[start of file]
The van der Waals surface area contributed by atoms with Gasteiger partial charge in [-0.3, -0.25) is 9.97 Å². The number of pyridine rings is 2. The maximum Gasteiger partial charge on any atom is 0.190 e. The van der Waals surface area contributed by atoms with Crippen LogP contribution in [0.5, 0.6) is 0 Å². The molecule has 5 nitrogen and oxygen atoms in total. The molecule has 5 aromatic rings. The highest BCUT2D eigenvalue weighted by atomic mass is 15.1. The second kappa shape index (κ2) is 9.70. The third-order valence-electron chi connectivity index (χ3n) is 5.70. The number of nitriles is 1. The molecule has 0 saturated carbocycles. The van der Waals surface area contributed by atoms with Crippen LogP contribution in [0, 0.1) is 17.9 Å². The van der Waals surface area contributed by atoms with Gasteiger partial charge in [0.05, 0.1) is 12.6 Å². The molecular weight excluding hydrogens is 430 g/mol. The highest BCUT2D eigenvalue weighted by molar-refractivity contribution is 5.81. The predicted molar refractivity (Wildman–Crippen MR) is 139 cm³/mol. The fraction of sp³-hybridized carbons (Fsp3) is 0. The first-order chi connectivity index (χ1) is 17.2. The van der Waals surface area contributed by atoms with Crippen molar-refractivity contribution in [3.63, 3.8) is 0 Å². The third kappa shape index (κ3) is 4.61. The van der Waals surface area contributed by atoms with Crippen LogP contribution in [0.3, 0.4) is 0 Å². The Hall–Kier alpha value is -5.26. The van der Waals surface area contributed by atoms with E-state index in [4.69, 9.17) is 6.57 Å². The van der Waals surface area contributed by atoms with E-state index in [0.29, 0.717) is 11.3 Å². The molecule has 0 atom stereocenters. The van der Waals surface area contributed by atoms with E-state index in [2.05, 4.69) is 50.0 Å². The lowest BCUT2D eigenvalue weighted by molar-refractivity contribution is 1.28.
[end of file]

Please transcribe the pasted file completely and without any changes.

The van der Waals surface area contributed by atoms with Gasteiger partial charge in [-0.3, -0.25) is 9.97 Å². The number of pyridine rings is 2. The maximum Gasteiger partial charge on any atom is 0.190 e. The van der Waals surface area contributed by atoms with Crippen LogP contribution in [0.5, 0.6) is 0 Å². The molecule has 5 nitrogen and oxygen atoms in total. The molecule has 5 aromatic rings. The highest BCUT2D eigenvalue weighted by atomic mass is 15.1. The second kappa shape index (κ2) is 9.70. The third-order valence-electron chi connectivity index (χ3n) is 5.70. The number of nitriles is 1. The molecule has 0 saturated carbocycles. The van der Waals surface area contributed by atoms with Crippen LogP contribution in [0, 0.1) is 17.9 Å². The van der Waals surface area contributed by atoms with Gasteiger partial charge in [0.05, 0.1) is 12.6 Å². The molecular weight excluding hydrogens is 430 g/mol. The highest BCUT2D eigenvalue weighted by molar-refractivity contribution is 5.81. The predicted molar refractivity (Wildman–Crippen MR) is 139 cm³/mol. The fraction of sp³-hybridized carbons (Fsp3) is 0. The first-order chi connectivity index (χ1) is 17.2. The van der Waals surface area contributed by atoms with Crippen molar-refractivity contribution in [3.63, 3.8) is 0 Å². The third kappa shape index (κ3) is 4.61. The van der Waals surface area contributed by atoms with Crippen LogP contribution in [0.3, 0.4) is 0 Å². The Hall–Kier alpha value is -5.26. The van der Waals surface area contributed by atoms with E-state index in [4.69, 9.17) is 6.57 Å². The van der Waals surface area contributed by atoms with E-state index in [0.29, 0.717) is 11.3 Å². The molecule has 0 atom stereocenters. The van der Waals surface area contributed by atoms with E-state index in [2.05, 4.69) is 50.0 Å². The lowest BCUT2D eigenvalue weighted by molar-refractivity contribution is 1.28.